Often, elections can take place in an atmosphere of extreme sentiment that favours one party. In 1984, after the assassination of Indira Gandhi, a sympathy wave across India gave Rajiv Gandhi an unprecedented majority in the Lok Sabha. In 2014, nationwide disgust with corruption, produced by a social media campaign that persuaded most people that the Congress-led UPA government presided over assorted scams, swept Modi to power.
In 2019, outrage over the killing of Indian armed forces personnel at Pulwama and the sweet revenge with the bombing of Balakot inside Pakistan gave the Modi government a bigger majority than in 2014. Yet, even after the BJP won several state governments after Modi initially became prime minister in 2014, the BJP-led alliance is still significantly short of a majority in the Upper House. It relies on assorted makeshift alliances to secure a majority for the laws it cares about.
Simultaneous elections held when sentiment rides high would fetch a party favoured by the sentiment majorities in the states as well as at the Centre. This would accelerate the pace of change of the Rajya Sabha’s composition. That, in turn, would greatly dilute the ability of the Rajya Sabha to moderate the pace of legislative change sought by an insurgent government that rode a wave of transient sentiment to victory in Lok Sabha elections. The net result would amount to removal of a vital institutional safeguard against threats to democracy.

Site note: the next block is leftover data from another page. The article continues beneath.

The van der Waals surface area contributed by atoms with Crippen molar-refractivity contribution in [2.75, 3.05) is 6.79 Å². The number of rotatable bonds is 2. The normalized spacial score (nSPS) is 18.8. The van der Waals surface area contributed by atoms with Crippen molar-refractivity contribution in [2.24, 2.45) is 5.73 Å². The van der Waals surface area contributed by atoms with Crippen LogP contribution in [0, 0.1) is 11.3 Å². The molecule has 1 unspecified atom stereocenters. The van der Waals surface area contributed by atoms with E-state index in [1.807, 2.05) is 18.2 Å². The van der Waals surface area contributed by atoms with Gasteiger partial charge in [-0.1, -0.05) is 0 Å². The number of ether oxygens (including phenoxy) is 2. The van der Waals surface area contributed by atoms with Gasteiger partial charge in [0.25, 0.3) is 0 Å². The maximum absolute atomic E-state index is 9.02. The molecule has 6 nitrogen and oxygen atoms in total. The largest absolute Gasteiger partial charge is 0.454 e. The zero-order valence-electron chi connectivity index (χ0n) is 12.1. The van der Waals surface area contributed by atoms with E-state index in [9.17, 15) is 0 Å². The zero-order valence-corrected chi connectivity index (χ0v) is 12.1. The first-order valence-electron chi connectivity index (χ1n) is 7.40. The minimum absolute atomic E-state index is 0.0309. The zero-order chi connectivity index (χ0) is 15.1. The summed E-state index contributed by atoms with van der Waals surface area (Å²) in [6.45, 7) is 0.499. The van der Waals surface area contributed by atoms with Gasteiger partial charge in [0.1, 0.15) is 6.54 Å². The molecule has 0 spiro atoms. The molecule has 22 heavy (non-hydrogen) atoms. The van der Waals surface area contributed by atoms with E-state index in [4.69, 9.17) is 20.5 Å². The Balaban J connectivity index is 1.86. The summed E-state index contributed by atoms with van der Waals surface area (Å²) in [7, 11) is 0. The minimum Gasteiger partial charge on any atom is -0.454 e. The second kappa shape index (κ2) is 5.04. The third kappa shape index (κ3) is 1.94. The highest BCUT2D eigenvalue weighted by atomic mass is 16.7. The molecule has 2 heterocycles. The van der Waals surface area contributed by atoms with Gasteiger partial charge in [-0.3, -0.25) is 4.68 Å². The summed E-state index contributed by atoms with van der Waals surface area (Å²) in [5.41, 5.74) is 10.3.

This is the most important reason why staggered elections to the state and central legislatures are preferable to simultaneous elections.
(TK Arun is a senior journalist based in New Delhi)
(The Federal seeks to present views and opinions from all sides of the spectrum. The information, ideas or opinions in the articles are of the author and do not necessarily reflect the views of The Federal)